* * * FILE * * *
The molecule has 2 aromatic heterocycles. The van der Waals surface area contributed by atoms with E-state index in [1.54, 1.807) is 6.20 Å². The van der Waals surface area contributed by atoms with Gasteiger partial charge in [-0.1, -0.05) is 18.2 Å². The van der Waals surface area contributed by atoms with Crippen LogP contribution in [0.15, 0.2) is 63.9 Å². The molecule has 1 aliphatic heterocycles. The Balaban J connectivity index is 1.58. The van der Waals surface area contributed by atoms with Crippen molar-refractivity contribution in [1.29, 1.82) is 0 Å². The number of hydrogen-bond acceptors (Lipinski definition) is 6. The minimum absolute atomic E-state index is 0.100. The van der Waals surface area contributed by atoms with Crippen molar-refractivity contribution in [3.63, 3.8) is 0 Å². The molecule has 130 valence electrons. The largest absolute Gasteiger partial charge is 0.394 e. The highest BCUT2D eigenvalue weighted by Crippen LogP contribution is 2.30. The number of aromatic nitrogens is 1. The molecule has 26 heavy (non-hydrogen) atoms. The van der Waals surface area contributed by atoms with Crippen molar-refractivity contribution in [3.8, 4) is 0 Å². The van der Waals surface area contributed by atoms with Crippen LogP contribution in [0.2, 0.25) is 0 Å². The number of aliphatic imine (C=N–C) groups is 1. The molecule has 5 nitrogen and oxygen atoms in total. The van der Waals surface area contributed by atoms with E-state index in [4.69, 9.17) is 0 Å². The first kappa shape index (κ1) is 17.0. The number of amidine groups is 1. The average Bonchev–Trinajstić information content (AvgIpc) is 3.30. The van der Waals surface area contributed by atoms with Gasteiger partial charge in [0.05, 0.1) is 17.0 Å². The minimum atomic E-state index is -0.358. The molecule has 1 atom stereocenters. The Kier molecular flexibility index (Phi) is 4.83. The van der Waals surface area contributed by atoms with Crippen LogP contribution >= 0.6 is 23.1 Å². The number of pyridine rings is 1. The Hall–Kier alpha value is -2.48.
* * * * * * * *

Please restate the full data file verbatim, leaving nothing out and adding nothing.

The molecule has 2 aromatic heterocycles. The van der Waals surface area contributed by atoms with E-state index in [1.54, 1.807) is 6.20 Å². The van der Waals surface area contributed by atoms with Gasteiger partial charge in [-0.1, -0.05) is 18.2 Å². The van der Waals surface area contributed by atoms with Crippen LogP contribution in [0.15, 0.2) is 63.9 Å². The molecule has 1 aliphatic heterocycles. The Balaban J connectivity index is 1.58. The van der Waals surface area contributed by atoms with Crippen molar-refractivity contribution in [1.29, 1.82) is 0 Å². The number of hydrogen-bond acceptors (Lipinski definition) is 6. The minimum absolute atomic E-state index is 0.100. The van der Waals surface area contributed by atoms with Crippen molar-refractivity contribution in [3.63, 3.8) is 0 Å². The molecule has 130 valence electrons. The largest absolute Gasteiger partial charge is 0.394 e. The highest BCUT2D eigenvalue weighted by Crippen LogP contribution is 2.30. The number of aromatic nitrogens is 1. The molecule has 26 heavy (non-hydrogen) atoms. The van der Waals surface area contributed by atoms with Crippen molar-refractivity contribution in [3.8, 4) is 0 Å². The van der Waals surface area contributed by atoms with Crippen LogP contribution in [0.2, 0.25) is 0 Å². The number of aliphatic imine (C=N–C) groups is 1. The molecule has 5 nitrogen and oxygen atoms in total. The van der Waals surface area contributed by atoms with E-state index in [4.69, 9.17) is 0 Å². The first kappa shape index (κ1) is 17.0. The number of amidine groups is 1. The average Bonchev–Trinajstić information content (AvgIpc) is 3.30. The van der Waals surface area contributed by atoms with Gasteiger partial charge in [0.05, 0.1) is 17.0 Å². The minimum atomic E-state index is -0.358. The molecule has 1 atom stereocenters. The Kier molecular flexibility index (Phi) is 4.83. The van der Waals surface area contributed by atoms with Crippen LogP contribution >= 0.6 is 23.1 Å². The number of pyridine rings is 1. The Hall–Kier alpha value is -2.48.